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Shanghai Stock Exchange to roll out index funds, urge banks to enhance investor communications to boost distressed valuations

The Shanghai Stock Exchange is leading efforts to boost the valuation of state-backed banks, urging them to organise more investor relations events, and will ramp up efforts to develop index-based fund products, according to people familiar with the matter, as part of a government campaign to revalue China's listed state-owned enterprises (SOEs).

The exchange's general manager Cai Jianchun outlined the proposals to executives from major publicly traded banks including Industrial and Commercial Bank of China (ICBC) and China Construction Bank at a closed-door seminar on Wednesday, said the people who were briefed about the conference. Lifting the valuation of Chinese banks, which trade at a significant discount to the book value on average, was one of the exchange's key tasks this year, the people said, citing Cai.

Cai also urged banks' board secretaries to be more attentive to investor relations and engage frequently with investors by arranging international investor conferences and events featuring company visits by overseas fund managers, the people said.

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The Shanghai exchange declined to comment.

ICBC, which has the highest market capitalisation among Chinese banks, trades at a 44 per cent discount to its net asset value. Photo: Reuters alt=ICBC, which has the highest market capitalisation among Chinese banks, trades at a 44 per cent discount to its net asset value. Photo: Reuters>

The exchange's proposals may give a further boost to investors who bet on the initiative by Yi Huiman, the chief of China's stock-market regulator, to establish a new methodology for valuing SOE stocks. The trade has overtaken reopening bets as traders' new darlings, sending shares of financials and telecoms - industries dominated by state players - soaring over the past few months.

A gauge of 43 banks on the Shanghai and Shenzhen exchanges has risen 5.3 per cent this year, beating a 1.9 per cent gain in the benchmark CSI 300 Index, according to data provider Shanghai DZH. Shares of the big five state-owned banks, including ICBC, Construction Bank and Bank of China, have climbed at least 16 per cent in Shanghai this year.

Even after the gains, the Chinese banking sector is still the most distressed industry group, trading at an average of 36 per cent discount to the book value, according to Bloomberg data. ICBC, which has the highest market capitalisation, is 44 per cent below its net asset value.

That compares with the average 7 per cent discount for the US banking industry, which is now roiled by a fear of bankruptcies among regional lenders. JPMorgan Chase, the biggest of the 348 American listed banks, commands a 48 per cent premium to its book value, according to Bloomberg data.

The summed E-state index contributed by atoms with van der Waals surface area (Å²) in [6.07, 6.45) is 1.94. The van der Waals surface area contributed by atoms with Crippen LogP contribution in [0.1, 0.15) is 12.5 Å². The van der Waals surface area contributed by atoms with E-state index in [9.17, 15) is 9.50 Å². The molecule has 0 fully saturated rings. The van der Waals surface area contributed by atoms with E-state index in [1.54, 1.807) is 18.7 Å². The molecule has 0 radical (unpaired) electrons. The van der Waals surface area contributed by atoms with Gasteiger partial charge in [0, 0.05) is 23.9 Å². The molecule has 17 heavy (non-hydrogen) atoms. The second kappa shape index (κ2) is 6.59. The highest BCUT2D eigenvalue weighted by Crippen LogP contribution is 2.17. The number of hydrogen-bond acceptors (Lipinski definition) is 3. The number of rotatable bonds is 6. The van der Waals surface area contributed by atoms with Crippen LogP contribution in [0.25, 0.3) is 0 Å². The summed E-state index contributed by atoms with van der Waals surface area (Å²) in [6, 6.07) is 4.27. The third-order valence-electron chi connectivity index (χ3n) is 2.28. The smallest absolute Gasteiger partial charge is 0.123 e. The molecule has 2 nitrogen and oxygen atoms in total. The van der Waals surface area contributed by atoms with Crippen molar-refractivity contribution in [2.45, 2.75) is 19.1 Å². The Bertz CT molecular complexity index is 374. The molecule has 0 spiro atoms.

The cyclical nature of the banking industry, its social burdens, the industry's risk exposure to the housing market and corporate transparency were highlighted by fund managers as the key reasons for staying underweight on the stocks, the people said, citing a representative from ICBC who spoke at the seminar on Wednesday. The speaker came to the conclusion after ICBC had conversations with more than 100 institutional investors at home and abroad, according to the people.

The Shanghai exchange was closely watching the valuation of SOEs and the valuation issue was important as banks were the core of the financial industry, the people said, quoting Cai, who also dismissed criticism of SOEs' low efficiency mooted by the West.

Cai said boosting banks' valuation was crucial to support China's weak economic recovery as commercial lenders needed to raise money from the stock market to replenish capital to sustain credit growth required by the regulators, according to the people.

Banks could only boost loan growth by 8.7 per cent at most based on their own existing capital, while the government's target is 10 per cent growth, they said.

Profit growth for listed banks slowed to 2.4 per cent in the first quarter, from 7.6 per cent in 2022, according to Guotai Junan Securities, as falling net interest margins, which contribute the bulk of the industry's earnings, crimped profitability.

The net interest margin fell by 16 basis points from the end of 2022 to 1.84 per cent in the first three months of the year after three cutbacks in the prime loan rate - the benchmark borrowing cost set by China's major commercial lenders - last year, the brokerage said.

"Regulatory bodies and exchanges are not supposed to intervene to lift the valuation of public firms, but in China, market stability and market movement of major state-owned companies are seen as political tasks for the regulators," said Ding Haifeng, a consultant at financial consultancy Integrity in Shanghai.

"The exchange officials seem to be focused on better serving the banks in communicating with the market in the hope the efforts help boost the valuation of the stocks."

This article originally appeared in the South China Morning Post (SCMP), the most authoritative voice reporting on China and Asia for more than a century. For more SCMP stories, please explore the SCMP app or visit the SCMP's Facebook and Twitter pages. Copyright © 2023 South China Morning Post Publishers Ltd. All rights reserved.

Copyright (c) 2023. South China Morning Post Publishers Ltd. All rights reserved.